Bert Lance, the former budget director whose financial wheeling-dealing continues to be a source of embarrassment to the White House, has surrendered one of the symbols of his brief tenure as a high government official - his diplomatic passport.
Lance's passport, along with a letter from him to President Carter, arrived at the White House Monday, three days after the Securities and Exchange Commission accused Lance and 10 other persons and companies of violating securities laws.
Lance, however, continues to hold a White House staff pass, giving him access to the White House and adjacent Executive Office Building.
Staff passes and diplomatic passports normally are returned to the government when an official leaves government service. White HOuse deputy press secretary Rex Granum said last night that White House officials had asked the Secret Service last fall to allow Lance to keep his pass after he resigned as budget director last September.
White House press secretary Jody Powell said he knows of no connection between the SEC complaint and Lance's decision to surrender the passport,
Powell, obviously irriated by the questions, also said Lance remains one of the president's closet friends and nothing has changed between them because of the SEC complaint.
"I know of no change in that relationship," he said of the Carter-Lance friendship.
Bearers of diplomatic passports are afforded special treatment - for example, freedom from customs searches - not available to regular international travelers. In Lance's case, critics argued that the special passport might facilitate his contacts with Saudi investors and other international businessmen with whom he has beendealing.
But the real significance of the passport was that it symbolized the continuing ties between the president and Lance, who resigned last September after weeks of controversy over his past practices as a banker in Georgia and who last week was confronted with a formal civil charge that he violated securities laws.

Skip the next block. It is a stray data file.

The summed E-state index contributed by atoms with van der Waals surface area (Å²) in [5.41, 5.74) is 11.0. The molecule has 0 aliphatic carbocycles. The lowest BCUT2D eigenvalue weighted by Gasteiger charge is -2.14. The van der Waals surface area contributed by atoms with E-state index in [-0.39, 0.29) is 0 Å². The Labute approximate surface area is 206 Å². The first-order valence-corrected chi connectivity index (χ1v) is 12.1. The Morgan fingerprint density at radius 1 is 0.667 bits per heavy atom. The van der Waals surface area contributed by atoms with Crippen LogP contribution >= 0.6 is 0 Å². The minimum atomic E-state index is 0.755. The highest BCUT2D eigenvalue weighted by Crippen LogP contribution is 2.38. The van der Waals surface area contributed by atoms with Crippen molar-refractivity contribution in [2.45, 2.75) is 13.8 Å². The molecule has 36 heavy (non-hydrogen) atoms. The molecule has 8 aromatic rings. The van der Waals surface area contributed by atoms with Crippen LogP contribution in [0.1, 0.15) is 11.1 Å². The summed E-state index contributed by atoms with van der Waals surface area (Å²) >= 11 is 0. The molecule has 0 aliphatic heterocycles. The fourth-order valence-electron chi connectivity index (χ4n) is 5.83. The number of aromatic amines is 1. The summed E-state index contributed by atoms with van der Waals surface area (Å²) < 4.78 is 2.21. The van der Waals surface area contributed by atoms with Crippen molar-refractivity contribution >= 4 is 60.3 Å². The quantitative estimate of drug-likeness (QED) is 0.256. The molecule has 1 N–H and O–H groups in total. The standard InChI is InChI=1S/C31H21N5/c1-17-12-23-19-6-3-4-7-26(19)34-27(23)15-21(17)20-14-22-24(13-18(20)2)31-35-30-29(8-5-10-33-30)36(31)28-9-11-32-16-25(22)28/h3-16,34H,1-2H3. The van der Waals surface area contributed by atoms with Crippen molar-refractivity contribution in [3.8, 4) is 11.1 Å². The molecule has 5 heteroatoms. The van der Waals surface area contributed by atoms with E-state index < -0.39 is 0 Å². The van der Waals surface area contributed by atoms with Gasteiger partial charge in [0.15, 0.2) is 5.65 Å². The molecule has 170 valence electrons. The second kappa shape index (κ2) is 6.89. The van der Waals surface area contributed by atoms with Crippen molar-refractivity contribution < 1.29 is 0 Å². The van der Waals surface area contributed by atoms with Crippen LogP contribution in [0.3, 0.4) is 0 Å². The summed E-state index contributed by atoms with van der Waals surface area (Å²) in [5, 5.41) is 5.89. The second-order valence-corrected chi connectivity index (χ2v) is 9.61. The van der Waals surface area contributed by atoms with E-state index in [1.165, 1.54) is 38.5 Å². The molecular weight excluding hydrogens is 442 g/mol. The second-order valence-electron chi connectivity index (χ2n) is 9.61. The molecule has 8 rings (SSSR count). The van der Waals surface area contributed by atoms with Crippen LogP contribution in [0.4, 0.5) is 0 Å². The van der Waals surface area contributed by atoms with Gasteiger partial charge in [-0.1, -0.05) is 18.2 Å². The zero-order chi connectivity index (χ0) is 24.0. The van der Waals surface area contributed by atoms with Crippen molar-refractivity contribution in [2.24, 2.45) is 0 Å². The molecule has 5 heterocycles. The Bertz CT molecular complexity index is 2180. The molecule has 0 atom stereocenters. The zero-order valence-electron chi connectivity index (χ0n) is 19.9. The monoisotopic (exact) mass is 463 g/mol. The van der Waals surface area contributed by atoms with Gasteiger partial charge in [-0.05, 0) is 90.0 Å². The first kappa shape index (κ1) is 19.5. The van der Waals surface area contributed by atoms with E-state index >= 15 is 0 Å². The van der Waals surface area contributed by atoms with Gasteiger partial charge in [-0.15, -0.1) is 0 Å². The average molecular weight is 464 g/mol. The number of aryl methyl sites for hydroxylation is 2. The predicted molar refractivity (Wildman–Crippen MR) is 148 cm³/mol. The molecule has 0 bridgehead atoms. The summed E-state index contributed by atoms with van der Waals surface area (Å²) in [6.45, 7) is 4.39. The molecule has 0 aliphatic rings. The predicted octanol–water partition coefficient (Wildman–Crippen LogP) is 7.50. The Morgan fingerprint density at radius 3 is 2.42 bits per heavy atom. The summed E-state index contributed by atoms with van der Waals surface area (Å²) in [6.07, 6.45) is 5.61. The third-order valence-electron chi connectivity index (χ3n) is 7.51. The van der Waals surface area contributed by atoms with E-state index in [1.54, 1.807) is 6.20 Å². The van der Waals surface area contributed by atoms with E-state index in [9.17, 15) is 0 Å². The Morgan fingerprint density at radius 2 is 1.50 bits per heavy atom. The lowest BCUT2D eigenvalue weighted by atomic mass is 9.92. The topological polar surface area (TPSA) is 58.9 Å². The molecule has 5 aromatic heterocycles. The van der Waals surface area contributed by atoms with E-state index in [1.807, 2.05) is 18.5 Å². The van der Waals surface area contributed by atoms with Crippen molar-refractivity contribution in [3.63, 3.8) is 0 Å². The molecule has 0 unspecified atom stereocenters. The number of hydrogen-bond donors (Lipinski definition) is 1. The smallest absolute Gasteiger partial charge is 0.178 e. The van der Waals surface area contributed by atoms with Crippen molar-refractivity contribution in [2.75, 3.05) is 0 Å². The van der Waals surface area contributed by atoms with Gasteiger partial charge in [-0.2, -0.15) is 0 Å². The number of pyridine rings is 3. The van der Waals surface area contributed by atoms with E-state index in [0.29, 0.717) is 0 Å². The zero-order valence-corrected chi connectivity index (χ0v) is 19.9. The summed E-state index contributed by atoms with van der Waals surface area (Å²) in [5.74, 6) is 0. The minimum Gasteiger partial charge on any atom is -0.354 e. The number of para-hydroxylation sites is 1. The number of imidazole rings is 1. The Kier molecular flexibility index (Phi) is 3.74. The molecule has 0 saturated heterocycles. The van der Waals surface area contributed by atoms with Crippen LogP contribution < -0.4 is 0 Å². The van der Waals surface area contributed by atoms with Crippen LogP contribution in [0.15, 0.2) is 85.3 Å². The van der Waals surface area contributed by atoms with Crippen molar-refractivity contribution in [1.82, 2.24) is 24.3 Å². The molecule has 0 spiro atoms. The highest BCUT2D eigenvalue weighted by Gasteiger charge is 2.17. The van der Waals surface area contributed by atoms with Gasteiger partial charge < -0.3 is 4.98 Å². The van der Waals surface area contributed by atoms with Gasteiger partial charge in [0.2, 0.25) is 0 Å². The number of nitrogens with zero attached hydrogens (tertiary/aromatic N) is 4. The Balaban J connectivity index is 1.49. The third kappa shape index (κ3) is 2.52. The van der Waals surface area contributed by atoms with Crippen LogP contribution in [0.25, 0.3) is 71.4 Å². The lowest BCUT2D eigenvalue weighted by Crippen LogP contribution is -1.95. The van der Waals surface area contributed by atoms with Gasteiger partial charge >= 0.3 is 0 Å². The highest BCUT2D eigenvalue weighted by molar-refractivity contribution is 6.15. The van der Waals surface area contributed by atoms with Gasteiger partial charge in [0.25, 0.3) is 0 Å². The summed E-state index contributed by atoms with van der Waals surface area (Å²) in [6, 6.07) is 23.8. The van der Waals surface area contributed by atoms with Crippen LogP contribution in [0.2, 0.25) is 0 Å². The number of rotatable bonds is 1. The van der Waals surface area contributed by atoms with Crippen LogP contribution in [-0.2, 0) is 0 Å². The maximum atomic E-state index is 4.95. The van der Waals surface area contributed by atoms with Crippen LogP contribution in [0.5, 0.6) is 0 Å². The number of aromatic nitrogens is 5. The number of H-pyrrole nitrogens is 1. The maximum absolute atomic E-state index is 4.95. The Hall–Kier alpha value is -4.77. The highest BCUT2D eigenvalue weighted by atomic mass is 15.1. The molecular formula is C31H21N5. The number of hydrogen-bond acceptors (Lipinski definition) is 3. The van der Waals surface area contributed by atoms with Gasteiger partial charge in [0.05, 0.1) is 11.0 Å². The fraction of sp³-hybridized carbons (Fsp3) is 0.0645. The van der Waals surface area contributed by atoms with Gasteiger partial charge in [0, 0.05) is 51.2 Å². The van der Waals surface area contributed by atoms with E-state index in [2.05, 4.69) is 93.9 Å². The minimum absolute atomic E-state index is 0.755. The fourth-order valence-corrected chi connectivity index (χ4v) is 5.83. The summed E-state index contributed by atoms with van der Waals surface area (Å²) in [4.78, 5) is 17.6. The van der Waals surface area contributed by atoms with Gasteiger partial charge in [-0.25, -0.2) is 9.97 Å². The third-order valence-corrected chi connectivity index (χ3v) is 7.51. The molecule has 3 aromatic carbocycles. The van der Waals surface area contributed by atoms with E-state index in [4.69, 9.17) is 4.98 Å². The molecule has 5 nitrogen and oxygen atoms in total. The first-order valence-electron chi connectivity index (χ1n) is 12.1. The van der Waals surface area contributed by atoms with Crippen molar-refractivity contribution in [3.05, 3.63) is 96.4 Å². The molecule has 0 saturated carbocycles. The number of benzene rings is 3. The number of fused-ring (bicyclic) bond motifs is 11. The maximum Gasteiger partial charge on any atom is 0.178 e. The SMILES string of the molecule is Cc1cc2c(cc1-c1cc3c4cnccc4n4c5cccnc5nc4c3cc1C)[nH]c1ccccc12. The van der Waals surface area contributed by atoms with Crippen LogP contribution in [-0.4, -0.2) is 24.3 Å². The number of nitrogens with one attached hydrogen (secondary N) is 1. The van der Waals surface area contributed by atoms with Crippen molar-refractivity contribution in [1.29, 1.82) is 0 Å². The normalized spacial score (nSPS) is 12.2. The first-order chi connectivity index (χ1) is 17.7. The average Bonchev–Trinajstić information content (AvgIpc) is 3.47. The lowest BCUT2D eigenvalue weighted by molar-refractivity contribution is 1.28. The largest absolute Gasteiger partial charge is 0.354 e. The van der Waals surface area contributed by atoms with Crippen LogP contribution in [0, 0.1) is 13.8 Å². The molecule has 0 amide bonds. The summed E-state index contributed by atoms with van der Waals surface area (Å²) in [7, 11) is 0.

Last fall, shortly after Lance resigned, the State Department routinely asked him to surrender the diplomatic passport. White House officials, at Lance's request, intervened and the former budget director was allowed to retain the passport.
The same was true of Lance's White House staff pass. Granum said last night there are no plans to ask Lance to surrender the pass.
"The White House gets to have passes for those it wishes to have passes, he said.
The SEC complaint against Lance charged that he and the others failed to report purchases of stock as required by law in connection with the acquisition of stock in Financial Bankshares, a Washington bank holding company.
The complaint said Lance became involved in an attempt to take control of Financial General in the spring of 1977, while he was still director of the Office of Management and Budget.
Powell said that in Lance's letter to Carter, the former budget director said he was returning the passport so it could not be used to criticize the administration.
"Basically, he said he didn't want people to have an opprtunity to be-labor the administration on a matter as inconsequential as this," Powell said.
Since resigning as OMB director, Lance has visited the White House less than once a month, Powell said. In each case, he added, Lance did not use his White House pass to gain entry but was cleared through by securityguards as are all nonpass holders.